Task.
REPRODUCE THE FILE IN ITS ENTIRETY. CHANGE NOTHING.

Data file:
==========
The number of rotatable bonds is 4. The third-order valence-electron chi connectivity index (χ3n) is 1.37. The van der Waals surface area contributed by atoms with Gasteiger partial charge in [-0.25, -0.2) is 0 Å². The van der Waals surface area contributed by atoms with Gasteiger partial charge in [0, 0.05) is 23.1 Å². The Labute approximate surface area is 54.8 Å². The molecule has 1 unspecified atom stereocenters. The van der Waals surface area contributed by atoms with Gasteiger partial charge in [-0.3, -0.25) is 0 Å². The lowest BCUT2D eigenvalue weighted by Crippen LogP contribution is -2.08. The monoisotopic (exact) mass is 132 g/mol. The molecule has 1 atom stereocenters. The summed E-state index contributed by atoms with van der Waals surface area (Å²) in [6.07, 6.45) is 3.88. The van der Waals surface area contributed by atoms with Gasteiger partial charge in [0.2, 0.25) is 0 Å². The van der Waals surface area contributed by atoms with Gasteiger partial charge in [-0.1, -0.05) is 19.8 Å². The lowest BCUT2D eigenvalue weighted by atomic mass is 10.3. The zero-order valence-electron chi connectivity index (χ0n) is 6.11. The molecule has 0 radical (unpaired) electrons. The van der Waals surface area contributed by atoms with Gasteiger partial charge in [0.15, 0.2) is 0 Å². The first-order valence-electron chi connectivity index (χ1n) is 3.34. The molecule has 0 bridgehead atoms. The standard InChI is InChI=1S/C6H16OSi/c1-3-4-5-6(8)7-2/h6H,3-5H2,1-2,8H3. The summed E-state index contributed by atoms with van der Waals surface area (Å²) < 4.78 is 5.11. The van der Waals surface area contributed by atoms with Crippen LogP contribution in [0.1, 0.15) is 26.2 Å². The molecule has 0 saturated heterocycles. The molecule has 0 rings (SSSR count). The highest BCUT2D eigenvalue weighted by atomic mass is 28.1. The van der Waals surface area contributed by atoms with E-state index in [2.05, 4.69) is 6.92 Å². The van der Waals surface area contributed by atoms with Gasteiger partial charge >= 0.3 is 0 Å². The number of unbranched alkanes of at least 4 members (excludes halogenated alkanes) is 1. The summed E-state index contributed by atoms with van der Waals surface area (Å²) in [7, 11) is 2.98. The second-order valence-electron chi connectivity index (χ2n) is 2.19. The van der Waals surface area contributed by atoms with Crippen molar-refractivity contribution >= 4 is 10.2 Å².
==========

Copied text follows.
The number of rotatable bonds is 4. The third-order valence-electron chi connectivity index (χ3n) is 1.37. The van der Waals surface area contributed by atoms with Gasteiger partial charge in [-0.25, -0.2) is 0 Å². The van der Waals surface area contributed by atoms with Gasteiger partial charge in [0, 0.05) is 23.1 Å². The Labute approximate surface area is 54.8 Å². The molecule has 1 unspecified atom stereocenters. The van der Waals surface area contributed by atoms with Gasteiger partial charge in [-0.3, -0.25) is 0 Å². The lowest BCUT2D eigenvalue weighted by Crippen LogP contribution is -2.08. The monoisotopic (exact) mass is 132 g/mol. The molecule has 1 atom stereocenters. The summed E-state index contributed by atoms with van der Waals surface area (Å²) in [6.07, 6.45) is 3.88. The van der Waals surface area contributed by atoms with Gasteiger partial charge in [0.2, 0.25) is 0 Å². The van der Waals surface area contributed by atoms with Gasteiger partial charge in [-0.1, -0.05) is 19.8 Å². The lowest BCUT2D eigenvalue weighted by atomic mass is 10.3. The zero-order valence-electron chi connectivity index (χ0n) is 6.11. The molecule has 0 radical (unpaired) electrons. The van der Waals surface area contributed by atoms with Gasteiger partial charge in [0.15, 0.2) is 0 Å². The first-order valence-electron chi connectivity index (χ1n) is 3.34. The molecule has 0 bridgehead atoms. The standard InChI is InChI=1S/C6H16OSi/c1-3-4-5-6(8)7-2/h6H,3-5H2,1-2,8H3. The summed E-state index contributed by atoms with van der Waals surface area (Å²) < 4.78 is 5.11. The van der Waals surface area contributed by atoms with Crippen LogP contribution in [0.1, 0.15) is 26.2 Å². The molecule has 0 saturated heterocycles. The molecule has 0 rings (SSSR count). The highest BCUT2D eigenvalue weighted by atomic mass is 28.1. The van der Waals surface area contributed by atoms with E-state index in [2.05, 4.69) is 6.92 Å². The van der Waals surface area contributed by atoms with Gasteiger partial charge >= 0.3 is 0 Å². The number of unbranched alkanes of at least 4 members (excludes halogenated alkanes) is 1. The summed E-state index contributed by atoms with van der Waals surface area (Å²) in [7, 11) is 2.98. The second-order valence-electron chi connectivity index (χ2n) is 2.19. The van der Waals surface area contributed by atoms with Crippen molar-refractivity contribution >= 4 is 10.2 Å².